On December 1st, 2023, the inaugural pioneering Wales Ethnic Diversity Sports Awards were held in Sophia Gardens, Cardiff, celebrating athletes, coaches, and community leaders for their significant contributions to promoting diversity and inclusion within the Welsh sports industry.
Twelve categories acknowledged outstanding achievement, with the winners selected from a pool of three finalists. The awards were founded by Rajma Begum, the National Sports Diversity Manager at Wales Council for Voluntary Action (WCVA), a board member of Sport Wales since 2019, and the Chair and trustee of Women Connect First.
The trophies which were awarded to the winners / Photo credit: Umer Siddidy
As Rajma says, “I’ve been involved in sport equality, particularly race equality in sport for about 20 years. I started as a sports development officer back in 2004 and I’ve worked my way through.
“My role has always been to try and make sport and physical activities accessible to the needs of different communities.
“But also, to make sports providers understand what some of the challenges and barriers are, and what they could be doing to make sport more inclusive, accessible, and welcoming for those communities.”
Wherever we go, we must take our authentic selves
Rajma’s commitment and passion for fighting for sports equality can be traced back to her personal experiences. Moving to Cardiff from Bangladesh at the age of 10, she was a very talented swimmer.
However, she soon found out first-hand about the barriers people from ethnic minority backgrounds faced when taking up sport.
She says, “I used to love swimming, I swam in my hometown and I wanted to swim in Cardiff, but my dad wouldn’t allow me to wear a swimsuit because of our cultural restrictions.
“We put in a request to wear a t-shirt and leggings made of swim material, but I wasn’t allowed. Not only that, I had to copy lines during every swim lesson because I wasn’t taking part, as almost a form of punishment.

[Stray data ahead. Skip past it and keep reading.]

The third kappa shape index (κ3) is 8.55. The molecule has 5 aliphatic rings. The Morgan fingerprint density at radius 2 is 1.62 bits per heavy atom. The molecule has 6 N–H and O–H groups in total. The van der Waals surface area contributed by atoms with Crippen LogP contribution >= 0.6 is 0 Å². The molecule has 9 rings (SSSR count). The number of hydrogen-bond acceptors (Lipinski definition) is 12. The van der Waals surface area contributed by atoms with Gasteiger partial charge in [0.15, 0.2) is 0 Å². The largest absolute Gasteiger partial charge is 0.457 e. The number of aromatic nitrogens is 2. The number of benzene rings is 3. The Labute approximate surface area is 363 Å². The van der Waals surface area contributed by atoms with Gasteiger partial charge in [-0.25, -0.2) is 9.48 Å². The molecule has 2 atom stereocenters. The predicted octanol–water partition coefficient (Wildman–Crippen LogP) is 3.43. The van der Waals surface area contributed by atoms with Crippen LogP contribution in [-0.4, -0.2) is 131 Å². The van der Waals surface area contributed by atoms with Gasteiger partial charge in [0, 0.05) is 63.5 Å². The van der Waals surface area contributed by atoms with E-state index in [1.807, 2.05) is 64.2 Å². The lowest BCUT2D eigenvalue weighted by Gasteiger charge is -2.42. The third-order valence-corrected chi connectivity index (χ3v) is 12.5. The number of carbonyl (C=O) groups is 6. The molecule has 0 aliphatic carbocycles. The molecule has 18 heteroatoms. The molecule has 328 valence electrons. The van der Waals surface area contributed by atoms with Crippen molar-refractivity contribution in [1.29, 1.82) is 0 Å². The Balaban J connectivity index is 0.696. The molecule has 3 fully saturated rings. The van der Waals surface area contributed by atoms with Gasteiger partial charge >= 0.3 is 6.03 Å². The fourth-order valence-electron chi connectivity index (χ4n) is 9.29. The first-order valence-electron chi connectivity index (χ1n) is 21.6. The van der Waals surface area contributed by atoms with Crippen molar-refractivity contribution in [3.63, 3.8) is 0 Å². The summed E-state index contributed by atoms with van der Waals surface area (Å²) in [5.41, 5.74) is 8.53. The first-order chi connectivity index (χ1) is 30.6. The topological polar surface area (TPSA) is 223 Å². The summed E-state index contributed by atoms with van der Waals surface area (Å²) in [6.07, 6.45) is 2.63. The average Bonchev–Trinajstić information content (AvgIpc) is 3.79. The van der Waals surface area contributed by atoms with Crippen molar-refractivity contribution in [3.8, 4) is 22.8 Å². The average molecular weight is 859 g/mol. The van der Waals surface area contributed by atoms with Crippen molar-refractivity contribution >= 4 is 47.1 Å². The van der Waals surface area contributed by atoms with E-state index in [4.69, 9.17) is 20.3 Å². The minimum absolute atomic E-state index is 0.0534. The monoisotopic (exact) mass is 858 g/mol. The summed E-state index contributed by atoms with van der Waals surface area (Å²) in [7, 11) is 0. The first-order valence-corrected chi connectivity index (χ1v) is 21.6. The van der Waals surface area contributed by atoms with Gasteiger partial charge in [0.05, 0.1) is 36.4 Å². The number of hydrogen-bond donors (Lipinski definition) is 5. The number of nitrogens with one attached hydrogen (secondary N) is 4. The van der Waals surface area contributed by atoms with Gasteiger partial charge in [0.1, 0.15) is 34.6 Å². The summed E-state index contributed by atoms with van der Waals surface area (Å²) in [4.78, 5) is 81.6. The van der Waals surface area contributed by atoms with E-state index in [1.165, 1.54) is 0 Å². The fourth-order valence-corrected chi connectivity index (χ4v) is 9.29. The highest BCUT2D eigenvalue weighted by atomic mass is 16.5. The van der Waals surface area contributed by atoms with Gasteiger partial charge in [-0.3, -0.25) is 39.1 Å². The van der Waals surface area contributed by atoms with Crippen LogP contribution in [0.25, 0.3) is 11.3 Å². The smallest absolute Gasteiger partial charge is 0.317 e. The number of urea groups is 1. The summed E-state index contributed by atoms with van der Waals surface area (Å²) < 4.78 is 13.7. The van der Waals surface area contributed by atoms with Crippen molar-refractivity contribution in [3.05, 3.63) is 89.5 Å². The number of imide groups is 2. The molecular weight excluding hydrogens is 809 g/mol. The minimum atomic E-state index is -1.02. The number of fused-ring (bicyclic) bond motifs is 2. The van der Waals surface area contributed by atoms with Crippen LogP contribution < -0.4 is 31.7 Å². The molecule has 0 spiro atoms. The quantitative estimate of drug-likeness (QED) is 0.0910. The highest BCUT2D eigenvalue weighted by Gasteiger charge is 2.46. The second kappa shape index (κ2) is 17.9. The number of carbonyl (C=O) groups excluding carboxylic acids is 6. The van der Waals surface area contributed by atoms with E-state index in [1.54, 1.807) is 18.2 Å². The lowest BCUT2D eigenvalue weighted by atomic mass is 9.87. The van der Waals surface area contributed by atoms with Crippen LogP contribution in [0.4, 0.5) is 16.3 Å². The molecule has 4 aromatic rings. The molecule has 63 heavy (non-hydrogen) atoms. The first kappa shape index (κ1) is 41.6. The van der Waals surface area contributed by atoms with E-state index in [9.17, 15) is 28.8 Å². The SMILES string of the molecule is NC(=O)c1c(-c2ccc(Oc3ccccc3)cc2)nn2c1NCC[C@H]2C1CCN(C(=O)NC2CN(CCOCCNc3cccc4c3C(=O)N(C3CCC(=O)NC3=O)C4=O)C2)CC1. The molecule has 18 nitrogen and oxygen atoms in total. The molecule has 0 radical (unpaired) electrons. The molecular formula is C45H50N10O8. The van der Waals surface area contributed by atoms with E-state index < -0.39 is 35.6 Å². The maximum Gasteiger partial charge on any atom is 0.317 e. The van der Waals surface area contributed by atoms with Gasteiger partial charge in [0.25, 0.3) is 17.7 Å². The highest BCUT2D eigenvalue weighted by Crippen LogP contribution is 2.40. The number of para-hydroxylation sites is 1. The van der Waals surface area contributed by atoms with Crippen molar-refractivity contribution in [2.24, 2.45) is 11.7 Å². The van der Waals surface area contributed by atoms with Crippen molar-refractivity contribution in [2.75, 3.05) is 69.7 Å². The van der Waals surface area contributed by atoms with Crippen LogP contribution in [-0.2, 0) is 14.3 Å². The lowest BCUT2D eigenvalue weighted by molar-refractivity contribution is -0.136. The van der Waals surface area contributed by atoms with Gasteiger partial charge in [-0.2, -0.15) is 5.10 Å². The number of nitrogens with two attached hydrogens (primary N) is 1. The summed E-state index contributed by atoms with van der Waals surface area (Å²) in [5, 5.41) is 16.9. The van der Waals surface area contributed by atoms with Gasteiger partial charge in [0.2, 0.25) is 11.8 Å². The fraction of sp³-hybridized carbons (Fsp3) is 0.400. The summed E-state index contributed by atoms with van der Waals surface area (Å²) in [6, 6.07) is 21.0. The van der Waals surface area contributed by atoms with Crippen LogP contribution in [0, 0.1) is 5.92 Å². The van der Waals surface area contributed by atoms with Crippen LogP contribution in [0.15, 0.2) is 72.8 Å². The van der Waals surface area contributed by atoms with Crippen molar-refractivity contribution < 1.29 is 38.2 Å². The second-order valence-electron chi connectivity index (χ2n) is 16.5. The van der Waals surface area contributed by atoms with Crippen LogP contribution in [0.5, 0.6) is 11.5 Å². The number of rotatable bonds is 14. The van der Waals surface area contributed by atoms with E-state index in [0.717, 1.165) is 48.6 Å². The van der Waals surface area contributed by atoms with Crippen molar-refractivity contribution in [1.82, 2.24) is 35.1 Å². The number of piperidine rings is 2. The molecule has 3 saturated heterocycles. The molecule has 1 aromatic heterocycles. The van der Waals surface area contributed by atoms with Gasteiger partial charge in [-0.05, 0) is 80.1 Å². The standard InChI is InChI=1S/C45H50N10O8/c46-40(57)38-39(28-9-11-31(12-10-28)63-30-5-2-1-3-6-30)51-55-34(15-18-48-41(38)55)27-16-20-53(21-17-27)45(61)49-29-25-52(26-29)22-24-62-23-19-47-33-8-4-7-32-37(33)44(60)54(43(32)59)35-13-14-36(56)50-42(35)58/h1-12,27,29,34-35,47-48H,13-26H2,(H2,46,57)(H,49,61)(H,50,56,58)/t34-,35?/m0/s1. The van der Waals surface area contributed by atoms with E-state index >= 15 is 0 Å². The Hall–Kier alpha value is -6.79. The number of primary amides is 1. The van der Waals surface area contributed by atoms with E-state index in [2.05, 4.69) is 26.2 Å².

“That’s been quite traumatic for me even to this day, that because of a lack of cultural competency from my teachers, I was punished for practicing my religion.”
Rajma posing with a bouquet she was given at the conclusion of the awards
“That’s probably what made me want to get into sport 20 years ago, because I didn’t want other people to have to face similar barriers.
“It’s really important that wherever we go we take our authentic selves, and we’re not forced to fit in or compromise on our religion or culture.”
Even for the few who overcame these challenges and broke these barriers, their achievements were never championed, as Wales lacked a nationwide diversity awards event that celebrated their achievements.
England launched the British Ethnic Diversity Sports Awards (BEDSA), now known as the Sporting Equals Awards in 2016. The Scottish Ethnic Minority Sports (SEMSA) Awards were established in 1990. So why were there no similar awards in Wales?
Axel Blake hosted the Sporting Equals Awards 2023
This is where Rajma’s vision was born. She says, “Over the last two decades, I have been seeing the amazing contributions people from ethnic minority backgrounds have been making in sports around their communities.
“But during that time, I have also been seeing the lack of representation and recognition these people have been receiving for their work. When I attend local and national awards, I do not see many people like me, they are very much exclusive awards.
“More recently one or two people [from ethnic minority backgrounds] may get nominated or even awarded. But it very much feels tokenistic, and I think the person receiving it feels that too because they sometimes get comments that only they got the award because of their colour.